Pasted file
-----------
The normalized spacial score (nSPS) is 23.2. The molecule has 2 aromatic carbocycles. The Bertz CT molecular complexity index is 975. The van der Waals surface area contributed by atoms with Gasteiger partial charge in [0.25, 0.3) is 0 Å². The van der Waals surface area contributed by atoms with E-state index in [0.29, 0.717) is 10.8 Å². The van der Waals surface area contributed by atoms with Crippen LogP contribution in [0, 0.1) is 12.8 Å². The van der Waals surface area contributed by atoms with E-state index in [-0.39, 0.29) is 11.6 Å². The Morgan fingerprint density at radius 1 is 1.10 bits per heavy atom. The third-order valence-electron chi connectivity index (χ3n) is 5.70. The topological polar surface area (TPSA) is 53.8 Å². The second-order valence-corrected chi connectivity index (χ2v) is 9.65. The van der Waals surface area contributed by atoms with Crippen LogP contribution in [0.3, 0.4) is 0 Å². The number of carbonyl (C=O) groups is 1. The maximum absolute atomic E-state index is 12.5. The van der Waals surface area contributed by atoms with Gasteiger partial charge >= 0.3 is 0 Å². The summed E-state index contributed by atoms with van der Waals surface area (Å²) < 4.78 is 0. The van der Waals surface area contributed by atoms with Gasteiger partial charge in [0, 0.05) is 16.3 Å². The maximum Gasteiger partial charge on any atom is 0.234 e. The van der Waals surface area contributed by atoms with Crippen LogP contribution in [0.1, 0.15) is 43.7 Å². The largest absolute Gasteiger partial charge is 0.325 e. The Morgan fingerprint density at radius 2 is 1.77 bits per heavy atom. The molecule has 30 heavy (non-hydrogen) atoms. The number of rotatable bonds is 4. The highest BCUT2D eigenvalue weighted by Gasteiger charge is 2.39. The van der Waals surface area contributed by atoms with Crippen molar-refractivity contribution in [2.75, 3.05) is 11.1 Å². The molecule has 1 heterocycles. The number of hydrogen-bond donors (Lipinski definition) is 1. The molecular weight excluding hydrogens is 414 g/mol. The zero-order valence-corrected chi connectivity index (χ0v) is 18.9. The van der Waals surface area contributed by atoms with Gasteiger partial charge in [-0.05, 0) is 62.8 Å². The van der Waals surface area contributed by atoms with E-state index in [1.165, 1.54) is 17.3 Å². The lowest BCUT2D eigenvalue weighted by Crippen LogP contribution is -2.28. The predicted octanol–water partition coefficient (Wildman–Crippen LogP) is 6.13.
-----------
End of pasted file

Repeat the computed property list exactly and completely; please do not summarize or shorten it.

The normalized spacial score (nSPS) is 23.2. The molecule has 2 aromatic carbocycles. The Bertz CT molecular complexity index is 975. The van der Waals surface area contributed by atoms with Gasteiger partial charge in [0.25, 0.3) is 0 Å². The van der Waals surface area contributed by atoms with E-state index in [0.29, 0.717) is 10.8 Å². The van der Waals surface area contributed by atoms with Crippen LogP contribution in [0, 0.1) is 12.8 Å². The van der Waals surface area contributed by atoms with E-state index in [-0.39, 0.29) is 11.6 Å². The Morgan fingerprint density at radius 1 is 1.10 bits per heavy atom. The third-order valence-electron chi connectivity index (χ3n) is 5.70. The topological polar surface area (TPSA) is 53.8 Å². The second-order valence-corrected chi connectivity index (χ2v) is 9.65. The van der Waals surface area contributed by atoms with Crippen LogP contribution in [0.3, 0.4) is 0 Å². The number of carbonyl (C=O) groups is 1. The maximum absolute atomic E-state index is 12.5. The van der Waals surface area contributed by atoms with Gasteiger partial charge >= 0.3 is 0 Å². The summed E-state index contributed by atoms with van der Waals surface area (Å²) < 4.78 is 0. The van der Waals surface area contributed by atoms with Gasteiger partial charge in [0, 0.05) is 16.3 Å². The maximum Gasteiger partial charge on any atom is 0.234 e. The van der Waals surface area contributed by atoms with Crippen LogP contribution in [0.1, 0.15) is 43.7 Å². The largest absolute Gasteiger partial charge is 0.325 e. The Morgan fingerprint density at radius 2 is 1.77 bits per heavy atom. The molecule has 30 heavy (non-hydrogen) atoms. The number of rotatable bonds is 4. The highest BCUT2D eigenvalue weighted by Gasteiger charge is 2.39. The van der Waals surface area contributed by atoms with Crippen molar-refractivity contribution in [2.75, 3.05) is 11.1 Å². The molecule has 1 heterocycles. The number of hydrogen-bond donors (Lipinski definition) is 1. The molecular weight excluding hydrogens is 414 g/mol. The zero-order valence-corrected chi connectivity index (χ0v) is 18.9. The van der Waals surface area contributed by atoms with Gasteiger partial charge in [-0.05, 0) is 62.8 Å². The van der Waals surface area contributed by atoms with E-state index in [1.165, 1.54) is 17.3 Å². The lowest BCUT2D eigenvalue weighted by Crippen LogP contribution is -2.28. The predicted octanol–water partition coefficient (Wildman–Crippen LogP) is 6.13.